The Greek island of Santorini: setting of the musical Mamma Mia!, home of sun-smooched black sand beaches, donkeys tied to posts, bored tourists in nylon shorts comparing diving tour operators; and, for the past couple of months, site of one of the most startling transformations in British metal history.
In 2013, Bring Me The Horizon’s ‘Sempiternal’ saw them push beyond their metalcore roots, with singer Oli Sykes actually singing rather than emitting the death growls he’d preferred on their earlier albums. “That worked, then,” he confirms. “But this time round, the challenge wasn’t just for people to be impressed that a screamer’s learned to sing. We had to come back with something that would be impressive for people who had no idea of the history of the band.” After two months in the studio, that ‘something’ now spans 12 tracks.
Its roots lie in their decision, late last year, to release a tester single, ‘Drown’, indicative of a new, more polished direction. “That seemed to go down well. So we continued in that direction,” says Jordan Fish, the band’s newest member and Sykes’ co-writer, who acted as unofficial producer throughout the recording.
“Producers are fine,” Sykes acknowledges. “But they want to justify the importance of their jobs sometimes, so they say things to you like: ‘Oh I know – why can’t you do it in the swimming pool?’ We know enough now that we were like, ‘It’s not that hard. Let’s just lay everything down the best way we can, and get on with it.’”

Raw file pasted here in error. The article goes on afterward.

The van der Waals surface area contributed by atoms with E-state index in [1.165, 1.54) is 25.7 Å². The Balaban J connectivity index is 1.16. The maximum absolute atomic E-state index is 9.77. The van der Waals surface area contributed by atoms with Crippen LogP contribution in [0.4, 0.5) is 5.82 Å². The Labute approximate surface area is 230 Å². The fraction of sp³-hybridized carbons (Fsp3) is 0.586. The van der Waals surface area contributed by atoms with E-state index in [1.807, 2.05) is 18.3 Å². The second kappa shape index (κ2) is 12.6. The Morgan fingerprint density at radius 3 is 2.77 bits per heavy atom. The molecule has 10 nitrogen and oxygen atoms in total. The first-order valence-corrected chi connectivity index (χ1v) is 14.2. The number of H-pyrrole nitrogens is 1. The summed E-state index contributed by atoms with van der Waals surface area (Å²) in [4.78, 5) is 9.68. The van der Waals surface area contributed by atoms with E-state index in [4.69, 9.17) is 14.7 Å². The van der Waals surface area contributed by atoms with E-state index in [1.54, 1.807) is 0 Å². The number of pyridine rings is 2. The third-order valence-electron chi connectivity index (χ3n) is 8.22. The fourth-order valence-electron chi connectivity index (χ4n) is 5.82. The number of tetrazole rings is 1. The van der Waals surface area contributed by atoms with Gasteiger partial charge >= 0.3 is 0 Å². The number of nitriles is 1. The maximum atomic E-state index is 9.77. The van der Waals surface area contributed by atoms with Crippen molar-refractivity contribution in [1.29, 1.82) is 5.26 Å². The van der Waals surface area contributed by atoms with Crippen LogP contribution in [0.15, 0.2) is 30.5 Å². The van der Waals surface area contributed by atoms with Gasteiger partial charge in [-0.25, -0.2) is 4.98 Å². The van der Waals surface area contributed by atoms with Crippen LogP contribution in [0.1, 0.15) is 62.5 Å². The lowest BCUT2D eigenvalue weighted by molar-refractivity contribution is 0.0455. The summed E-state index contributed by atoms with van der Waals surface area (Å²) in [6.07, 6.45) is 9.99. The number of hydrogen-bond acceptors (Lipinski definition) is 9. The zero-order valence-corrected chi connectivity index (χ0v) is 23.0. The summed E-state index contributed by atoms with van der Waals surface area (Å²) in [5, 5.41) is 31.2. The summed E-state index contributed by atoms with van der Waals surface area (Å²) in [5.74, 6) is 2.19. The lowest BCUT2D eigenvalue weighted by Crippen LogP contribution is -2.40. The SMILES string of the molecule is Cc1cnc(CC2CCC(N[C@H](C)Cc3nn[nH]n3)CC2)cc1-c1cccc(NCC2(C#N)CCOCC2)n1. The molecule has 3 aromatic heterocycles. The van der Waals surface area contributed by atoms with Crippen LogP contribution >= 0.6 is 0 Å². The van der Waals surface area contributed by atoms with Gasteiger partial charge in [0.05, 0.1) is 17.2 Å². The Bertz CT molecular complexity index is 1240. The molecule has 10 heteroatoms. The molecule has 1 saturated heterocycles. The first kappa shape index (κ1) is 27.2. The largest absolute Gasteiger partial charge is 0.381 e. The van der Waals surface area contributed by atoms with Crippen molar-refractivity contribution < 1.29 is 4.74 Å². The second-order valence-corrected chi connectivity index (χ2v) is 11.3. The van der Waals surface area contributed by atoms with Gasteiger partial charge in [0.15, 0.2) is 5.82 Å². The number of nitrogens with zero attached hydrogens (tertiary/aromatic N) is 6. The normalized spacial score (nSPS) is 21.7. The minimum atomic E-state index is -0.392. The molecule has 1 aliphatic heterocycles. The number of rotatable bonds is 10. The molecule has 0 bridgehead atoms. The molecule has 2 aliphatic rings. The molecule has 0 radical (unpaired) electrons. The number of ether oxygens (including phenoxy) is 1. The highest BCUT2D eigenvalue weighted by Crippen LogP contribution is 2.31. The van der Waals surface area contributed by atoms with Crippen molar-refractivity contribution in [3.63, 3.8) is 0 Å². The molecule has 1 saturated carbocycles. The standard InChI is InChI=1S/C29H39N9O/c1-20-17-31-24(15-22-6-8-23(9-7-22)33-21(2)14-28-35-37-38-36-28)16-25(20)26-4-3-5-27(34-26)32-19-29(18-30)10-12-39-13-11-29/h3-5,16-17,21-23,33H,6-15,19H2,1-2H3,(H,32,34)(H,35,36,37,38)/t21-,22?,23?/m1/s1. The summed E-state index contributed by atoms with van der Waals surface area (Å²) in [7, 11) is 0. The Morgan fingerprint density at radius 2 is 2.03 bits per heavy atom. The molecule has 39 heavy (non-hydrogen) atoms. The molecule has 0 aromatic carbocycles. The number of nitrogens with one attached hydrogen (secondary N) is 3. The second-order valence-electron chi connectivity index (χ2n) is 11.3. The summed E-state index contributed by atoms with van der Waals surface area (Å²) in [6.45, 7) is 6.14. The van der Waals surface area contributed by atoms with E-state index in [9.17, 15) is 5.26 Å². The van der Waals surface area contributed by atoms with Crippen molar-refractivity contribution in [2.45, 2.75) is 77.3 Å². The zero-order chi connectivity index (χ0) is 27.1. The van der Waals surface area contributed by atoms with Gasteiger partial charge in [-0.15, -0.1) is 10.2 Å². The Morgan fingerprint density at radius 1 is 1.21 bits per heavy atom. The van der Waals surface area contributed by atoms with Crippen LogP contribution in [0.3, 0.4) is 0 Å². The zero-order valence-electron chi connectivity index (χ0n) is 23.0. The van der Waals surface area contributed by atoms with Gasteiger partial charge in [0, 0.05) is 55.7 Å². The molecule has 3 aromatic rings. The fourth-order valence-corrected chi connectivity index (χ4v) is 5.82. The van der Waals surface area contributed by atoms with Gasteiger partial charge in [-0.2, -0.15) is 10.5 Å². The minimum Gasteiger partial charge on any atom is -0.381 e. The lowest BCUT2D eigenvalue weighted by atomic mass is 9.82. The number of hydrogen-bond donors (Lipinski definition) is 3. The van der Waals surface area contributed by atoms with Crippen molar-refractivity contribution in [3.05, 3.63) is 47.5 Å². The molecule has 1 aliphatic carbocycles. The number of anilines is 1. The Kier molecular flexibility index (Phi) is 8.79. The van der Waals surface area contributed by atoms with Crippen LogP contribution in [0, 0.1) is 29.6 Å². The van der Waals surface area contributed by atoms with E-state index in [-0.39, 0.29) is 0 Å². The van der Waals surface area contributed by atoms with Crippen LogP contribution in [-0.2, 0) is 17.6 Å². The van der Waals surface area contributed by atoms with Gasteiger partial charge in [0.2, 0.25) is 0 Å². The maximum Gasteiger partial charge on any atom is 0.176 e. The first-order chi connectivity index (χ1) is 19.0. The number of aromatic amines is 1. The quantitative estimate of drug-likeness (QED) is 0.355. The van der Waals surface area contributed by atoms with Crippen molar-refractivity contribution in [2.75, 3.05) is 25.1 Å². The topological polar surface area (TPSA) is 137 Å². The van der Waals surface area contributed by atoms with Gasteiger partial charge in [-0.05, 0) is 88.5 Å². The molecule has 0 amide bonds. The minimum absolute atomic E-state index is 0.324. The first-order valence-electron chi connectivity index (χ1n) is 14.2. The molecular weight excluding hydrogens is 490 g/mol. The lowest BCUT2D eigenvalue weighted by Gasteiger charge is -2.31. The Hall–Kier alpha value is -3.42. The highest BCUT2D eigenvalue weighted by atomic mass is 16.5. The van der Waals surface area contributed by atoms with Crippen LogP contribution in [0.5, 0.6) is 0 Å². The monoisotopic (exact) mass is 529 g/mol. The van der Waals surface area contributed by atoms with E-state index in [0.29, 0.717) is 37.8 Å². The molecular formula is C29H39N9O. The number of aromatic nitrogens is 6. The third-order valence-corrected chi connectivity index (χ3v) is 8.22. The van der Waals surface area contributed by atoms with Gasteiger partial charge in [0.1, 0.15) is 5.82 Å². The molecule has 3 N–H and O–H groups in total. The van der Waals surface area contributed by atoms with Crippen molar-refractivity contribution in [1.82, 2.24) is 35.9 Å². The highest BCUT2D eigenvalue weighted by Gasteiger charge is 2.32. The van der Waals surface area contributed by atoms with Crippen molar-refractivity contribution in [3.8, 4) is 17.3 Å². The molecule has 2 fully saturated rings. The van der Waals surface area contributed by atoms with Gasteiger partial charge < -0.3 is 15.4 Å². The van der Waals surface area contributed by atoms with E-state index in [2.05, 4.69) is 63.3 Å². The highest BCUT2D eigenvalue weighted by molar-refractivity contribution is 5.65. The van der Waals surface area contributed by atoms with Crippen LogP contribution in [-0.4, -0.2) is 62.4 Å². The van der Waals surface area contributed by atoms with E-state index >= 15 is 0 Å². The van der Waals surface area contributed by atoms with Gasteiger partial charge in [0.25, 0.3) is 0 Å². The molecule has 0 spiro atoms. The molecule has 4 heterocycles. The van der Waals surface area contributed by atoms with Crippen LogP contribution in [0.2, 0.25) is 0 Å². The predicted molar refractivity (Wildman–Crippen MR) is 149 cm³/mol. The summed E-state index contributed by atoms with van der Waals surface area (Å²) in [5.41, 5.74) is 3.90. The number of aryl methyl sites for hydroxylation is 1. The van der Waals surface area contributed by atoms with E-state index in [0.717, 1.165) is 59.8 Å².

“Plus,” says Fish, “they cost a lot of money.”
They’ve spent part of the money they’ve saved on hiring a personal trainer. “We’ve been going for runs in the mornings, that’s been really nice.” Fish goes on, “We’re just soaking it up – we’ve been hiring quad bikes to go round on, hanging out at a few local bars, going down to the beach.” Somewhere in all that downtime, Skyes has also bought a puppy – a white alsatian female he found at a legendary local sanctuary for abandoned dogs.
They found the unusual studio they used to make the record by Googling ‘world’s most amazing studios’. Straddling the crest of a hill, it looks down past volcanic cliffs on to two sides of azure Mediterranean bay, owned and run by an affable silver-haired man called Costas.
The sessions have been going so well that, in the second month, the band has been dialling their workload down rather than desperately hurtling towards deadline. But prior to Santorini, there was a three-month writing period in early January that Fish describes as “the most intense of our careers. We’d decided to take some time off after Christmas, but then we got a bit bored, got back together and it all started happening. Of course, now we regret throwing ourselves back into the whole whirlwind again so soon…”
The album is to be called ‘That’s The Spirit’ – a loose concept album about life’s darker moods. “It’s a celebration of depression,” Skyes explains. “A way of making light of it. ‘That’s The Spirit’ – it’s quite a depressing phrase when you think about it – the sort of thing you only ever use when you know there’s no positive answer to the situation.”
The music expands the broader range the band has shown since Fish joined. ’Happy Song’ – described by Sykes as an ‘unofficial title track’ – features cheerleader chants, and throughout there’s brass, violins and cello, a lot of classic metal licks, but overall a much wider palette of influences. Some tracks carry whispers of Jane’s Addiction, others seem to dab towards Panic! At The Disco or even Interpol, while the opener’s complicated percussion dips as far down the chin-stroke spectrum as late-period Radiohead. While thematically it keeps faith with the metal crowd, texturally it’s a radical departure from their past, and a giant leap towards the Radio 1 A-list for the Sheffield five. Soon, the horizon may not be enough.